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Pay and Display

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Pay and Display

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Pay and Display

The rise of pay-and-display parking seems to have coincided with the introduction of The Road Traffic Act 1991, which brought about a number of key changes in the parking regulations. Parking offences were decriminalised and many enforcement responsibilities were given to local authorities.

Pay-and-display machines, once seen only in car parks, are now used for parking regulation in many town and city streets. One reason for their popularity (with councils, rather than motorists) is their much lower set-up costs compared to parking meters: one pay-and-display machine can service 100 or more vehicle spaces. Controversially, many hospitals have now installed pay-and-display in their car parks, a trend which has angered patients and visitors alike.

In 2000, ITV launched a short-lived sitcom called Pay And Display, starring James Bolam, featuring two underground car park attendants. It proved to be as popular as the sight of a real-life parking attendant.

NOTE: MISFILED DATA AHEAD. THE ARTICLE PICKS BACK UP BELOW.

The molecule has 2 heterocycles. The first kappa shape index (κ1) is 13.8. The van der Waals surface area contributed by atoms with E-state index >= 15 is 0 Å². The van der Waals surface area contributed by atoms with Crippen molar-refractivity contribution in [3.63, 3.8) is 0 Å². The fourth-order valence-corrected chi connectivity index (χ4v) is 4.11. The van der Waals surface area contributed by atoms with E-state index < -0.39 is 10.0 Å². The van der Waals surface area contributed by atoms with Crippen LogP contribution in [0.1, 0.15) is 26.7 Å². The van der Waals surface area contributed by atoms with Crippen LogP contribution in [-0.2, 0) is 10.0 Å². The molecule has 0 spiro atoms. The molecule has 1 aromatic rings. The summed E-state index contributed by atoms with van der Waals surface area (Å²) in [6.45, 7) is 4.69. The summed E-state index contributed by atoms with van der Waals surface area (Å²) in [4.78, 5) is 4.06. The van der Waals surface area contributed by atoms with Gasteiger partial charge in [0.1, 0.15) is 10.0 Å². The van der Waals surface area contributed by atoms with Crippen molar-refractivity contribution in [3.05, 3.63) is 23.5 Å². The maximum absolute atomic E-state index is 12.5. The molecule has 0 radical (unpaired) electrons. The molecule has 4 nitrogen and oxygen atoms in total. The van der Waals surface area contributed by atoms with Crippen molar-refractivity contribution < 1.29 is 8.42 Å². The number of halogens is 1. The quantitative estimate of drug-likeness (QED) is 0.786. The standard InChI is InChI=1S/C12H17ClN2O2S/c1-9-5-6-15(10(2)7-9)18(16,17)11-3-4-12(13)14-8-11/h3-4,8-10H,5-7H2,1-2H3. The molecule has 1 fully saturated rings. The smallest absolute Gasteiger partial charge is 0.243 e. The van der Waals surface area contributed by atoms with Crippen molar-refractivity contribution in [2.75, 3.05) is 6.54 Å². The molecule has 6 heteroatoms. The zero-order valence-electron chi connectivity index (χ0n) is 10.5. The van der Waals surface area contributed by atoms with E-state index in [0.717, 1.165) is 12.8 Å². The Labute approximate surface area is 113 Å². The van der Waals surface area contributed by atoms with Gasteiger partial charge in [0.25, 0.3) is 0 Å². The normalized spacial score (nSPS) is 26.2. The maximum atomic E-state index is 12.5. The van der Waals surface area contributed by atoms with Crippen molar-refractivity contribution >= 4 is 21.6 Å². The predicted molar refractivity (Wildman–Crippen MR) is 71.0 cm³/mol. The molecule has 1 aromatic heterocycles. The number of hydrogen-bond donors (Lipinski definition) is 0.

Your comments

Pay-and-display car parking invades every aspect of England's society. Wherever you go in England, from a scenic layby in the Lake District to the local hospital, the first thing you are greeted with is the familiar sign 'Have you paid and displayed?'

Malcolm Robertson

Hardly quinissentially English - France has lots of Pay and Display car parks.

How is this uniquely English? Most car parks here in Canada use pay-and-display as well...

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My favourite Icon of England has to be the Cornish Pasty.

Ian Baldry